Having perused a privy seal, containing a pardon for your lordship, and thought seriously thereupon, I find, that the passing of the same (the assembly in Parliament so near approaching) | PETITION OF THE LORD VISCOUNT st. alban, cannot but be much prejudicial to the service of the king, to the honour of my Lord of Buckingham, to that commiseration, which otherwise In all humbleness, acknowledging your lordwould be had of your lordship's present estate, ships' justice, I do now, in like manner, crave and especially to my judgment and fidelity. I and implore your grace and compassion. I am have ever affectionately loved your lordship's old, weak, ruined, in want, a very subject of pity. many and most excelling good parts and endow- My only suit to your lordships is to show me ments; nor had ever canse to disaffect your lord-your noble favour towards the release of my conship's person: so as no respect in the world, finement, (so every confinement is,) and to me, I beside the former considerations, could have protest, worse than the Tower. There I could drawn me to add the least affliction or discon- have had company, physicians, conference with tentment unto your lordship's present fortune. May it, therefore, please your lordship to suspend the passing of this pardon, until the next assembly be over and dissolved; and I will be then as ready to seal it as your lordship to accept of it: and, in the mean time, undertake that the king and my lord admiral shall interpret this short delay as a service and respect issuing wholly from your lordship; and rest, in all other offices what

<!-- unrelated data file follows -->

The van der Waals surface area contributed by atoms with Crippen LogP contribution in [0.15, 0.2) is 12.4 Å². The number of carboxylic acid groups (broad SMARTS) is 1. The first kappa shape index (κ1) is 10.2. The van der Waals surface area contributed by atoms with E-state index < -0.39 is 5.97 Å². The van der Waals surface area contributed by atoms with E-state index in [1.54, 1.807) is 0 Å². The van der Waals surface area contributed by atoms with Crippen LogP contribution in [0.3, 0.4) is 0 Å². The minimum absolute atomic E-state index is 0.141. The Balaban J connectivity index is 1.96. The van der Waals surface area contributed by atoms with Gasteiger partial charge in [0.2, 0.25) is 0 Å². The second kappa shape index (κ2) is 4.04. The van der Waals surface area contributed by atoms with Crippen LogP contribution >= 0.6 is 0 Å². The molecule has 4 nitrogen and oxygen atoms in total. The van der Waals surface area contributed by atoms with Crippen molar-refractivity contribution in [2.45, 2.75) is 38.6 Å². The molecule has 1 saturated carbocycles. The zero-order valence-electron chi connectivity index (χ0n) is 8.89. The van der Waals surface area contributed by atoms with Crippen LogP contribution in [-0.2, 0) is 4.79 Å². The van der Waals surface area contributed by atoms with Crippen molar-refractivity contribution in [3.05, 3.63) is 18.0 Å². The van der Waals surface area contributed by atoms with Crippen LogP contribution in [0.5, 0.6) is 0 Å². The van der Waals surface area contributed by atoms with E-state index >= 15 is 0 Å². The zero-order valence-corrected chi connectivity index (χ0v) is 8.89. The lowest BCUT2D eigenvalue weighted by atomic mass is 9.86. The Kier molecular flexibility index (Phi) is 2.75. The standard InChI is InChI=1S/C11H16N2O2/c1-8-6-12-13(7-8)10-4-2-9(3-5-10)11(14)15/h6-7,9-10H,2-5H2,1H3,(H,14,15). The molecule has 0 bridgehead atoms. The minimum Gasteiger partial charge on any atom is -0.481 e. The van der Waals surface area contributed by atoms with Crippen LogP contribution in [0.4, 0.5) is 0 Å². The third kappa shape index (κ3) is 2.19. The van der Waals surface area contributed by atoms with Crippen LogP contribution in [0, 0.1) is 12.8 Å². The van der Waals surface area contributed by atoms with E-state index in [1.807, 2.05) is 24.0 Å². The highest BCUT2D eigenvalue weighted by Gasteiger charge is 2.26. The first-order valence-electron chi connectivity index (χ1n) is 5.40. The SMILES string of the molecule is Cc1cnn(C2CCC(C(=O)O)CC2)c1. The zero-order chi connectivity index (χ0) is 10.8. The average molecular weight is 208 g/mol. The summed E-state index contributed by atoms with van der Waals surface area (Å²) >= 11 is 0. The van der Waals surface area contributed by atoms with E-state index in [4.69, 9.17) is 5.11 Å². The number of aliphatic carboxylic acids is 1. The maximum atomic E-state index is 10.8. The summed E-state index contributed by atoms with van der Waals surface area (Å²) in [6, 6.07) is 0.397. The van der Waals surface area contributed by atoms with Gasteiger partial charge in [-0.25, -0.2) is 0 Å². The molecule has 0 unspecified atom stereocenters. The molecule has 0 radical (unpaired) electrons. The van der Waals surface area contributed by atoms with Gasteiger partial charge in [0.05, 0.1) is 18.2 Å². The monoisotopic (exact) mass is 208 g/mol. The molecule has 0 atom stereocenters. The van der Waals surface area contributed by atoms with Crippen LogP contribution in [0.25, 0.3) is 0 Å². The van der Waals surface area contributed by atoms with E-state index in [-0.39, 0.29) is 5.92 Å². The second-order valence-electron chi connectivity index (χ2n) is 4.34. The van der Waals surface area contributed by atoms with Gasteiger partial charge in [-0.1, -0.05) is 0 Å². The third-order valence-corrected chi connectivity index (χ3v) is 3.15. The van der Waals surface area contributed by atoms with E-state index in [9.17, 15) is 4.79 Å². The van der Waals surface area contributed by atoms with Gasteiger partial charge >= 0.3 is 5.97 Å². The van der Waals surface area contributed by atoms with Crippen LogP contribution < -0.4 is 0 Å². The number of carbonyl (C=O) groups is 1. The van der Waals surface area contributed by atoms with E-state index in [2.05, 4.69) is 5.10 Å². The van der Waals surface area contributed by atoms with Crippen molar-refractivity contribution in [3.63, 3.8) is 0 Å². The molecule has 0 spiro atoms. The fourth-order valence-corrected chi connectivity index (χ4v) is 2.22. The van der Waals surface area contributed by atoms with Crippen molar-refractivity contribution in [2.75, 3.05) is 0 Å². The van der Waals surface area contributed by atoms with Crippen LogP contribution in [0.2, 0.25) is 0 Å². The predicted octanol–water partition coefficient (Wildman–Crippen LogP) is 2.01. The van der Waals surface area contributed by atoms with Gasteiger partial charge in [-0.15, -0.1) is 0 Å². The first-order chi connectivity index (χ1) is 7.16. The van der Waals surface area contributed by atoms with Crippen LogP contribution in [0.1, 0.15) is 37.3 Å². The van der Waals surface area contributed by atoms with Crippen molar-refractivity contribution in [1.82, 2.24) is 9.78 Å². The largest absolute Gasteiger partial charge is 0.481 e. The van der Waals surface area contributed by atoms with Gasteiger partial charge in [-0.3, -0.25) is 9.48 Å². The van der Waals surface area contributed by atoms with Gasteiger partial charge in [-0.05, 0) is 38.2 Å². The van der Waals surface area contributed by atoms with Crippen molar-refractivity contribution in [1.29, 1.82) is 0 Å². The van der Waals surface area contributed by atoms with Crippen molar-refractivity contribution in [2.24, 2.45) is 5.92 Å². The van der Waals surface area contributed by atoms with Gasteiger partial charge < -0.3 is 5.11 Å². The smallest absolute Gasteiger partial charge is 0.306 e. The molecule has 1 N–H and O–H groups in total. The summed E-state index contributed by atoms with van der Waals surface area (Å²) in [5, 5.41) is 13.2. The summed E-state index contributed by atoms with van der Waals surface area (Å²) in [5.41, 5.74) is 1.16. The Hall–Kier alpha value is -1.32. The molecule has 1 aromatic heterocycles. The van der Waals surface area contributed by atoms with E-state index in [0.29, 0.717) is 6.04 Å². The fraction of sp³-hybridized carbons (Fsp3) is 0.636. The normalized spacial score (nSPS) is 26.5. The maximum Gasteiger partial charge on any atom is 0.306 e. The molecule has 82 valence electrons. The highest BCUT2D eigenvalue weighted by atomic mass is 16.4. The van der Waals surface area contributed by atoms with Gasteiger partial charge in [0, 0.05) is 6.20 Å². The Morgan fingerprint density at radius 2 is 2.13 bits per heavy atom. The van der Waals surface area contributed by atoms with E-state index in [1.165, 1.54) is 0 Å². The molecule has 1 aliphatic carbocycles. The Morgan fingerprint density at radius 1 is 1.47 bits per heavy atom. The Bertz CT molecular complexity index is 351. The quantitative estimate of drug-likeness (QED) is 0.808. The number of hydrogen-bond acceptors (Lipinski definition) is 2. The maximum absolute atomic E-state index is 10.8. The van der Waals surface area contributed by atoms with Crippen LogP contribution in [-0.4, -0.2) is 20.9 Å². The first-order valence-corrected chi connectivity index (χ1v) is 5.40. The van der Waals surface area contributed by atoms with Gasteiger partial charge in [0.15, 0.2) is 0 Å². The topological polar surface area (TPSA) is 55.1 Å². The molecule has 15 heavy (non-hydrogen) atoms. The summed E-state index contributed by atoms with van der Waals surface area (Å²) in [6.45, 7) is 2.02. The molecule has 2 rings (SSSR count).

Your lordship's faithful servant,

Jo. LINCOLN, elect. Custos Sigilli. Westminster College, October 18, 1621.

my creditors and friends about my debts, and the necessities of my estate, helps for my studies, anc the writings I have in hand. Here, I live upon the sword point of a sharp air, endangered if I go abroad, dulled if I stay within, solitary and comfortless without company, banished from all opportunities to treat with any to do myself goo, and to help out any wrecks; and that, which is one of my greatest griefs, my wife, that hath been no partaker of my offending, must be partaker of this misery of my restraint.

May it please your lordships, therefore, since there is a time for justice, and a time for misery,

To the right honourable, his very good lord, the to think with compassion upon that which I have Lord Viscount St. Alban.



I know the reasons must appear to your lordship many and weighty which should move you to stop the king's grace, or to dissuade it; and somewhat the more in respect of my person, being, I hope, no unfit subject for noble dealing.

already suffered, which is not little, and to recommend this my humble, and, as I hope, modest suit to his most excellent majesty, the fountain of grace, of whose mercy, for so much as concerns himself merely, I have already tasted, and likewise of his favour of this very kind, by some small temporary dispensations.

Herein your lordships shall do a work of charity and nobility; you shall do me good; you

* He had been committed to the Tower in May, 1621, and discharged after two days' confinement there, according to Camden.-Annales Regis Jacobi I., p. 71. There is a letter of his lordship to the Marquis of Buckingham, dated from the + It met November 21, 1621, and was dissolved February Tower, May 31, 1621, desiring his lordship to procure his dis

This passage has a line drawn over it.

8, 1621-2

VOL. III.-18

charge that day.

M 2